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At a certain picnic, each of the guests was served either a

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At a certain picnic, each of the guests was served either a single scoop or a double scoop ice-cream. How many of the guests were served a double scoop of ice-cream?

(1) At the picnic, 60 percent of the guests were served a double scoop of ice-cream.

(2) A total of 120 scoops of ice-cream were served to all the guests at the picnic.


Guys, I am finding the explanation of the solution of this problem given in OG-12 insufficient .

can anyone please elaborate why the answer is C , IMO it should be E.
[Reveal] Spoiler: OA

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At a certain picnic, each of the guests was served either a single scoop or a double scoop ice-cream. How many of the guests were served a double scoop of ice-cream?

(1) At the picnic, 60 percent of the guests were served a double scoop of ice-cream --> \(\frac{x}{y}=\frac{4}{6}=\frac{2}{3}\), where \(x\) is the # of people served single scoop and \(y\) the # of people served double scoop. Clearly insufficient to calculate single numerical value of \(y\).

(2) A total of 120 scoops of ice-cream were served to all the guests at the picnic --> \(1*x+2*y=120\). Again not sufficient.

(1)+(2) \(x=\frac{2}{3}y\) and \(x+2y=120\): we have 2 distinct linear equations with 2 unknowns, hence we can solve for \(x\) and \(y\). Sufficient. (Just to illustrate: \(\frac{2}{3}y+2y=120\) --> \(y=45\))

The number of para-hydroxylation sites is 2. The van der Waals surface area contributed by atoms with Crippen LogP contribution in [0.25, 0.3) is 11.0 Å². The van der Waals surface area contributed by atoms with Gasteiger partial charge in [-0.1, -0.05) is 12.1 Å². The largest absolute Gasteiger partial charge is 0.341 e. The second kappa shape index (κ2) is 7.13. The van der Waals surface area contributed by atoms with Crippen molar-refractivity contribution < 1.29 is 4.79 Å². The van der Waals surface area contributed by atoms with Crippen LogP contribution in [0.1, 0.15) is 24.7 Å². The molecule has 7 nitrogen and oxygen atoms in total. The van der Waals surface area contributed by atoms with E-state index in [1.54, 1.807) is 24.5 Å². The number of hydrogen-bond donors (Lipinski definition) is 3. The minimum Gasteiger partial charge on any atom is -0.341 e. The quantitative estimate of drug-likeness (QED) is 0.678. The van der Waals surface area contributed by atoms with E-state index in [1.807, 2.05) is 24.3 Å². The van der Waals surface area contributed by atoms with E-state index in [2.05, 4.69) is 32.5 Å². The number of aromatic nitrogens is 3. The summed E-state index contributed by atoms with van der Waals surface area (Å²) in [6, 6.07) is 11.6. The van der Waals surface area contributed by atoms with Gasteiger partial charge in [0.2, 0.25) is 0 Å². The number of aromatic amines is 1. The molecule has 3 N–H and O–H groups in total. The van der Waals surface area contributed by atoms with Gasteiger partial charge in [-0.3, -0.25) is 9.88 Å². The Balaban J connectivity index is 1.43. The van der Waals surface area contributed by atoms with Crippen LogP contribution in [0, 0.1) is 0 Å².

Answer: C.
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New post 14 Apr 2012, 13:13
Bunuel wrote:
At a certain picnic, each of the guests was served either a single scoop or a double scoop ice-cream. How many of the guests were served a double scoop of ice-cream?

(1) At the picnic, 60 percent of the guests were served a double scoop of ice-cream --> \(\frac{x}{y}=\frac{4}{6}=\frac{2}{3}\), where \(x\) is the # of people served single scoop and \(y\) the # of people served double scoop. Clearly insufficient to calculate single numerical value of \(y\).

(2) A total of 120 scoops of ice-cream were served to all the guests at the picnic --> \(1*x+2*y=120\). Again not sufficient.

(1)+(2) \(x=\frac{2}{3}y\) and \(x+2y=120\): we have 2 distinct linear equations with 2 unknowns, hence we can solve for \(x\) and \(y\). Sufficient. (Just to illustrate: \(\frac{2}{3}y+2y=120\) --> \(y=45\))

Answer: C.


Hello Bunuel,

Why can't we just assume that Y (double scope) = 2 X ?

So we will have X + 2 x = 120 hence B is enough.